The AdWords blog has strated a new series of post about common misconception. The first part of the post, will briefly cover the most important facts. Here it goes:
The common misconception: Many advertisers believe that if they have no competitors for a keyword, their minimum cost-per-click (CPC) will automatically be lowered by the AdWords system to $0.01, the lowest possible CPC.
How it actually works: The minimum CPC for a keyword is not related to the number of competitors one has that keyword. Instead, minimum CPC is dependent on the Quality Score of the keyword, as it's used in the advertiser's account. This functionality was introduced in August 2005, when keyword bidding evolved to a quality-based model.
Are there really no competitors?
If you look for your ad and see no competitors, this does not necessarily mean that there are no others advertising on that keyword. For example, many advertisers choose to show their ads only during particular times of the day, so you will not necessarily see them when your ad appears. Or, while you might be targeting the entire United States, competing advertisers may be regionally targeting and not including the area in which you are located -- in which case you'll not see their ads.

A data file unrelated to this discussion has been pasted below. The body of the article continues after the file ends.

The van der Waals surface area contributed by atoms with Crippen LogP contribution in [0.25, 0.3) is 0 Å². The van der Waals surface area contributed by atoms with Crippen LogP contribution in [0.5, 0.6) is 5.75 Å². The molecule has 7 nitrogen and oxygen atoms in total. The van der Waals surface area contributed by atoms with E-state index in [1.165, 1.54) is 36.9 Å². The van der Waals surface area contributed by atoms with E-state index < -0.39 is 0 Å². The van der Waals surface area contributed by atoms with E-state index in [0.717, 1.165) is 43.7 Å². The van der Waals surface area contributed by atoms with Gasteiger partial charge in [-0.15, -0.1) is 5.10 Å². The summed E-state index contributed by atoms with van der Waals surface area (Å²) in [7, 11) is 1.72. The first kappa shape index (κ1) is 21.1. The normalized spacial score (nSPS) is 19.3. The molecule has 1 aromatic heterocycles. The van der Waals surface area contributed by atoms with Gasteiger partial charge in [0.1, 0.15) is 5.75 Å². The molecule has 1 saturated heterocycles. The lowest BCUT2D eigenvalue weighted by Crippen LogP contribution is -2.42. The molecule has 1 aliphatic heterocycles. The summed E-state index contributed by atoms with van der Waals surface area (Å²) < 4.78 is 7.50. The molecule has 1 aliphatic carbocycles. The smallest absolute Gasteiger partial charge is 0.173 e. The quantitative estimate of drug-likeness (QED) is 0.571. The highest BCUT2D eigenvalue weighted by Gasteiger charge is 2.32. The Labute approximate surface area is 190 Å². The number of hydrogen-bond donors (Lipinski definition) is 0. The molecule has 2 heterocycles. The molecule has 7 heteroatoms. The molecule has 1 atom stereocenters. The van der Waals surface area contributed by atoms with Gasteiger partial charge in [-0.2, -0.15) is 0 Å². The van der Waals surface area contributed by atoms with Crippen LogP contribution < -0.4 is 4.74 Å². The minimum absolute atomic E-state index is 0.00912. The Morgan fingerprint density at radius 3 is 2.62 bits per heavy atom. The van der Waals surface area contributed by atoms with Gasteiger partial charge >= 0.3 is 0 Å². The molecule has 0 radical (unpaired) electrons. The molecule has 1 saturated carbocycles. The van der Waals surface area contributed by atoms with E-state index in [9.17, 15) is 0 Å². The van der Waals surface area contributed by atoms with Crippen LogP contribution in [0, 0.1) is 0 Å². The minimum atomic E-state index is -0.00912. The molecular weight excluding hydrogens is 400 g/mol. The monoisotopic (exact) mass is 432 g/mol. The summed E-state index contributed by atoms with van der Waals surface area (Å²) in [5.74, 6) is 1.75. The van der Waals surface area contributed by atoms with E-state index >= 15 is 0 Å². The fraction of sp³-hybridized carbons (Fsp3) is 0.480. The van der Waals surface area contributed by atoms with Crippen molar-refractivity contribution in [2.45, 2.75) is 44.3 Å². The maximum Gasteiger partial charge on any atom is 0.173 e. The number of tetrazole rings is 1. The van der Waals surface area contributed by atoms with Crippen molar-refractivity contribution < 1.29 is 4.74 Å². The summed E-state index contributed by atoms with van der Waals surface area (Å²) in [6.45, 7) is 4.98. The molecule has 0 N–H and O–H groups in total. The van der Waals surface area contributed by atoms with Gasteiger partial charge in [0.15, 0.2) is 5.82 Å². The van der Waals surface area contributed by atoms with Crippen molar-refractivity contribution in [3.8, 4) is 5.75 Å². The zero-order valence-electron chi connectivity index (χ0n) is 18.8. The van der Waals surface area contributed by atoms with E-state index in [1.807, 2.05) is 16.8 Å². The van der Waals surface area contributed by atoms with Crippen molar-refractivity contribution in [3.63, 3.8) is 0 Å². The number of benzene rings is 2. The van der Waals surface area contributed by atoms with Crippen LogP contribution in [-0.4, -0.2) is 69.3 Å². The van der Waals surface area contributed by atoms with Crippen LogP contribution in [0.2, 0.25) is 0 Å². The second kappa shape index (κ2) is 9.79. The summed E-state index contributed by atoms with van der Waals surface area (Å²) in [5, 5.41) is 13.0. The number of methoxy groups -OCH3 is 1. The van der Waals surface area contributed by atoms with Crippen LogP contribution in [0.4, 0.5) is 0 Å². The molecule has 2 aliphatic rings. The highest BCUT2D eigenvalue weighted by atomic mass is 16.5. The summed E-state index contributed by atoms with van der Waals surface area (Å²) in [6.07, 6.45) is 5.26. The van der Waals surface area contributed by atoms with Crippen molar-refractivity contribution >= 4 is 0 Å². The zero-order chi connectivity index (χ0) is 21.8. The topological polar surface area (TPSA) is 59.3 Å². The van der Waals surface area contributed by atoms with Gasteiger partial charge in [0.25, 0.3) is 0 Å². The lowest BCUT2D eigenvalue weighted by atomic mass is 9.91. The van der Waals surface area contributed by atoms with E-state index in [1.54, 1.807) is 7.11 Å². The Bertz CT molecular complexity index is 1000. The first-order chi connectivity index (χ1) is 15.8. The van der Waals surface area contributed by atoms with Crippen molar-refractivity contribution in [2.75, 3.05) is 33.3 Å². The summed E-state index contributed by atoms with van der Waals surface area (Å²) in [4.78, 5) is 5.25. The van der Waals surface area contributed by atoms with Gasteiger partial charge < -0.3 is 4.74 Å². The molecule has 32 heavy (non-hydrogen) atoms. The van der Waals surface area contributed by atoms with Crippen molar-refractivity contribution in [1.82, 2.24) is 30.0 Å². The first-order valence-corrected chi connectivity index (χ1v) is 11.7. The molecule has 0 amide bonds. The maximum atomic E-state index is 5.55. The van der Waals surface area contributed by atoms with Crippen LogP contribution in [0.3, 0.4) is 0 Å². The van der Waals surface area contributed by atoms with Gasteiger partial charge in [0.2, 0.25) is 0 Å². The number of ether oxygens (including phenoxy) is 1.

Why doesn't Google show ads for every keyword?
We are often asked if we wouldn't prefer to make additional revenue, rather than allowing keywords for which no ads appear. In point of fact, Google would prefer to show no ads for a user's search query, rather than to show ads which provide a poor quality experience for users who click on them -- and which might damage long-term user trust in the the quality of information delivered by AdWords ads.
Google, AdWords, Tips and Tricks, Knowledgebase, Article, Ads Quality